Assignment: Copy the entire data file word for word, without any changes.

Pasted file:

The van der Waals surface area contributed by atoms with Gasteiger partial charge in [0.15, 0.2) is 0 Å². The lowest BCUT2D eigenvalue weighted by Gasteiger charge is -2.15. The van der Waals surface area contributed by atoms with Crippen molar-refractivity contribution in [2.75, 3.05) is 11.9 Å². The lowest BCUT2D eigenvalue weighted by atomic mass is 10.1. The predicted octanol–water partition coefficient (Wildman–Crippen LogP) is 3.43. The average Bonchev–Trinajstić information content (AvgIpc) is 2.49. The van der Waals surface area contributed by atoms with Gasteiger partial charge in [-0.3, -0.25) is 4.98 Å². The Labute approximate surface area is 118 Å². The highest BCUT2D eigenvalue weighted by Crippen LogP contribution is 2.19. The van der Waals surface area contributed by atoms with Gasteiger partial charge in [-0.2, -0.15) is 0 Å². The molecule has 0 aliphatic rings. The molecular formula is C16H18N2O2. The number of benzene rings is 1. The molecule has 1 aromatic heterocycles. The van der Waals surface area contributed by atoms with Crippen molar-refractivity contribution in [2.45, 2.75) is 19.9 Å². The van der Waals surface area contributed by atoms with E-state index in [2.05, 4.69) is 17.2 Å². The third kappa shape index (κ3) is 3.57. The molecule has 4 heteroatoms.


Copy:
The van der Waals surface area contributed by atoms with Gasteiger partial charge in [0.15, 0.2) is 0 Å². The lowest BCUT2D eigenvalue weighted by Gasteiger charge is -2.15. The van der Waals surface area contributed by atoms with Crippen molar-refractivity contribution in [2.75, 3.05) is 11.9 Å². The lowest BCUT2D eigenvalue weighted by atomic mass is 10.1. The predicted octanol–water partition coefficient (Wildman–Crippen LogP) is 3.43. The average Bonchev–Trinajstić information content (AvgIpc) is 2.49. The van der Waals surface area contributed by atoms with Gasteiger partial charge in [-0.3, -0.25) is 4.98 Å². The Labute approximate surface area is 118 Å². The highest BCUT2D eigenvalue weighted by Crippen LogP contribution is 2.19. The van der Waals surface area contributed by atoms with Gasteiger partial charge in [-0.2, -0.15) is 0 Å². The molecule has 0 aliphatic rings. The molecular formula is C16H18N2O2. The number of benzene rings is 1. The molecule has 1 aromatic heterocycles. The van der Waals surface area contributed by atoms with Crippen molar-refractivity contribution in [2.45, 2.75) is 19.9 Å². The van der Waals surface area contributed by atoms with E-state index in [2.05, 4.69) is 17.2 Å². The third kappa shape index (κ3) is 3.57. The molecule has 4 heteroatoms.